Andrea Trisciuzzi has been appointed associate dean for development and alumni relations. The Severna Park resident was previously vice president for institutional advancement at the College of Notre Dame of Maryland. Prior to that, she spent six years at St. Bonaventure University in western New York State, where she directed a 150th anniversary campaign that surpassed its $90 million goal. She also held development positions at the 92nd Street Y and Manhattan Theatre Club in New York City and the Long Wharf Theatre in New Haven, Conn. She earned her bachelor’s degree in art history from Brown University and her BFA in music, summa cum laude, from Purchase College, State University of New York.


Mary Ellen Beaty-O’Ferrall has been promoted to associate professor in the Department of Teacher Preparation. Beaty-O’Ferrall has served as an assistant professor since 1999 and has been the coordinator of the Dunbar-Hopkins Professional Development School, a partnership funded in part by the Maryland Higher Education Commission and the Maryland State Department of Education.

Michael Rosenberg, professor of special education and chair of Doctoral Studies, has been appointed associate dean for research. Rosenberg will be responsible for centralizing the coordination of doctoral programs and providing support in the development of grant proposals. He also will disseminate research/funding opportunities to faculty and serve as the central point of contact for agencies seeking research, evaluation and technical assistance.

Mavis Sanders, associate professor in the Department of Teacher Development and Leadership, has been promoted to full professor. Sanders, whose research interests include school, family and community collaboration, has written extensively on strengthening school-community partnerships in urban school districts.

Marc Stein will be joining the faculty on Aug. 1 as an assistant professor in the Department of Teacher Development and Leadership. Stein is completing his doctoral studies at Vanderbilt University, where he has focused on leadership and policy studies, with an emphasis on quantitative research methodologies.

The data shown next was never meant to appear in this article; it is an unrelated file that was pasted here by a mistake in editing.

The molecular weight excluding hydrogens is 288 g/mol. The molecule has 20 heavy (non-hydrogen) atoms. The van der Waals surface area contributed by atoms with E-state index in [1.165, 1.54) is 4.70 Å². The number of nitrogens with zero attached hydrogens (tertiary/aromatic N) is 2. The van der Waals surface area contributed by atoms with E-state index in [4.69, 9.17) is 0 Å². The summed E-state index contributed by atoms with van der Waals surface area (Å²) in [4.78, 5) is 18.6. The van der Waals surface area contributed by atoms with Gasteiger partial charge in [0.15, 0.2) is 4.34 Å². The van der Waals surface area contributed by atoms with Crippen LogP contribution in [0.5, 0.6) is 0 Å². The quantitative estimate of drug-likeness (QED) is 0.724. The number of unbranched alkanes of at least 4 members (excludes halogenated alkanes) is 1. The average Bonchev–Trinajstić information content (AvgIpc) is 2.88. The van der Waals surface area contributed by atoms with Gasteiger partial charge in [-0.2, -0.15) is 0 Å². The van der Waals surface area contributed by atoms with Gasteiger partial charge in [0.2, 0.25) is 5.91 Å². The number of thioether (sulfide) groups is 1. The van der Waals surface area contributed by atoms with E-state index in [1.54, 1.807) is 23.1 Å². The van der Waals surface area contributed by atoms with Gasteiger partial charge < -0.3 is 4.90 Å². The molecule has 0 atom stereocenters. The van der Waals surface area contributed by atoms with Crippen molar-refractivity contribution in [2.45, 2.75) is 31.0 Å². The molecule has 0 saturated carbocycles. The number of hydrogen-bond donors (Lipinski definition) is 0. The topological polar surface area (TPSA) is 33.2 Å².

Steven Chang, a resident in the Department of Otolaryngology-Head and Neck Surgery, has received the 2009 Best Resident Basic Science Paper Award from the American Head and Neck Society. A 2005 graduate of the Johns Hopkins School of Medicine, Chang received the award for his study “Chronic Cigarette Smoke Extract Induces Apoptotic Dysfunction and Mitochondrial Mutations in Minimally Transformed Oral Keratinocytes.”

Bert Vogelstein, the Clayton Professor of Oncology, a Howard Hughes Medical Institute investigator and director of the Ludwig Center for Cancer Genetics and Therapeutics at the Johns Hopkins Kimmel Cancer Center, received the American Society of Clinical Oncology’s Science of Oncology Award at the group’s annual meeting, held this month in Orlando, Fla. Vogelstein was selected for his decades of research, uncovering the specific genes and mutations responsible for colorectal cancer and for establishing a genetic model for how all cancers form and progress. He discovered the APC gene, which controls cell growth in the colon, and has made significant contributions to understanding the role of the p53 gene in the development of cancer.

M. Christine Zink, professor and director of the Department of Molecular and Comparative Pathobiology, was selected as the recipient of the 2009 Outstanding Woman Veterinarian Award by the Association for Women Veterinarians Foundation.

At the school’s convocation on May 22, awards for teaching went to Roy Ziegelstein, professor of medicine and cardiology, vice chair of Medicine and associate director of the Internal Medicine Residency Program (George J. Stuart Award); Khalil G. Ghanem, assistant professor in Medicine, and Jon R. Lorsch, associate professor in Biophysics and Biophysical Chemistry (W. Barry Wood Jr. Award); Daniel Munoz, cardiology fellow in Medicine (House Staff Award); Rajini Rao, professor in Physiology (Graduate Student Teaching Award); Sarah L. Clever, assistant professor in Medicine (Johns Hopkins University Alumni Association Excellence in Teaching Award); Rao, Janet R. Serwint, professor in Pediatrics, and Peter J. Pronovost, professor in Anesthesiology and Critical Care Medicine, Department of Surgery and Health Sciences Informatics (Professors’ Award for Excellence in Teaching); and Nancy McCall, History of Medicine (Ranice W. Crosby Distinguished Achievement Award).